Maybe you recall seeing these words in your Bible: Sea of Chinnereth, Sea of Chinneroth, Sea of Gennesaret, Sea of Tiberias, or The Lake. These all refer to one and the same place, the Sea of Galilee, which plays a significant role in the Bible, particularly the New Testament. Many of Jesus’ miracles and teaching took place on or around this bountiful body of water. In fact, Jesus’ ministry is bookended by a couple of significant fishing events with His disciples. Luke 5 (Mark 1, Matthew 4) and John 21 record two separate events. In both instances, the disciples had fished all night without catching anything. Both times, Jesus gave them specific instructions which made little sense from a human perspective, and yet the disciples’ obedience yielded great catches. The fact that the Bible bookends Christ’s ministry with two very similar events is a great indicator of the main ministry of the disciples: fishing for men.
In the first instance, Jesus was in the process of selecting and calling the disciples to His ministry. In that day, the normal method for a person to become a disciple of a rabbi was for the prospective person to study diligently and petition a rabbi hoping to be accepted as a student. Most applicants were rejected and returned to their employment. Jesus turned this system on its head. He reversed the process by choosing men who had not petitioned him to become his disciples. Many of us would say that Jesus chose unlikely men. Jesus gave these men a fantastic material example and then told them that He would make them into fishers of men.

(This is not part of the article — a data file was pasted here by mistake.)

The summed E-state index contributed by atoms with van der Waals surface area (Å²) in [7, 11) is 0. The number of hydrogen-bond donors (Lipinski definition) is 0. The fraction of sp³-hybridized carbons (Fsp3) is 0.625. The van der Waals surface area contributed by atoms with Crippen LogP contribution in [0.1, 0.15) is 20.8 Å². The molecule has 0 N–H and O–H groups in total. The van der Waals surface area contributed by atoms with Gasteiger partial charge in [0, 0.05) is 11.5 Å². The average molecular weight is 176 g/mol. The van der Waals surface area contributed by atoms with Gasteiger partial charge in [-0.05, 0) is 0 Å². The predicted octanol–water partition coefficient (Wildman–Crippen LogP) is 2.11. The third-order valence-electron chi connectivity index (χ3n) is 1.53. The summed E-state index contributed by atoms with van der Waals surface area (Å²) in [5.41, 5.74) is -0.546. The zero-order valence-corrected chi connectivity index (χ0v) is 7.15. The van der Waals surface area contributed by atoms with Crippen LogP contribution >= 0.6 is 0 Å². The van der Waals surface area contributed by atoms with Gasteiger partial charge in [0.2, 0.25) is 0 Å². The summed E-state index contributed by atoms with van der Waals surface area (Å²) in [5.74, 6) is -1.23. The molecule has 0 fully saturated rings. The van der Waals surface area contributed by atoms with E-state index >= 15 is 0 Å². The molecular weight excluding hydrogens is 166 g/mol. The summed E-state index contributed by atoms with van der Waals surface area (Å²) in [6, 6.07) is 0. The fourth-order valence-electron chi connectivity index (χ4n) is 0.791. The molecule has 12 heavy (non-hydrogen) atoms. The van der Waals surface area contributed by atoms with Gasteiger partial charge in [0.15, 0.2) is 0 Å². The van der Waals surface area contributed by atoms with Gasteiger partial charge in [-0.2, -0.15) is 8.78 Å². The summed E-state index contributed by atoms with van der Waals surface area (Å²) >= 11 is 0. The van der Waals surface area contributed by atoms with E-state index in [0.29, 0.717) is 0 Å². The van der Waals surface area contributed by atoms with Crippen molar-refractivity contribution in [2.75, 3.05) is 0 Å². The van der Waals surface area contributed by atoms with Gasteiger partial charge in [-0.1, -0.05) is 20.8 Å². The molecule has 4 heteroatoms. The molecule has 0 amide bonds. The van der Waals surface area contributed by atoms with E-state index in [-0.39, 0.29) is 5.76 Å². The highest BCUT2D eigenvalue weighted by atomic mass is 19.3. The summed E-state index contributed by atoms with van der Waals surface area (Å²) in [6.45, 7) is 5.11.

Luke 5 tells us that there was a crowd pressing around Jesus. There were two fishing boats and several fishermen on the shore washing their nets. Jesus made a request of Peter. He asked to Peter to put the boat out a little in shallow water so Jesus could use it to speak to the crowd. That was an easy request for Peter to comply with. It made perfect sense and required very little effort. When Jesus finished speaking, He gave Peter a second set of instructions. Jesus told Peter to row out a long way from shore at the wrong time of day and cast his nets in the wrong place. All of this would necessitate rewashing the nets. This request made no sense from a human perspective and required a great deal of effort.
Peter obeyed both and received several rewards. He got to witness a miracle. He received material provision. More importantly he got to see himself as a sinner. Most importantly he got to be with Jesus. Perhaps because of Peter’s obedience, Christ invited him to come along with Him. This resulted in Peter making the ultimate commitment. He left everything and followed Jesus. Luke 5:2 tells us that Peter and the others were simply tending to their own business, washing their nets when Jesus suddenly showed up and issued a call on their lives.
I don’t hear very much talk about the call of God these days. I believe that God still calls people today. When people are simply washing their nets, tending to their own affairs, Jesus bursts into their world and changes their lives forever. He extends a call to obey and follow Him, leaving all else behind. Whether it is lay ministry, bi-vocational ministry, or full time vocational service, God still walks on the beach, interrupting people who are washing their nets. Will you follow in Peter’s footsteps and receive the rewards he received or will you just put your head down and keep on washing your nets?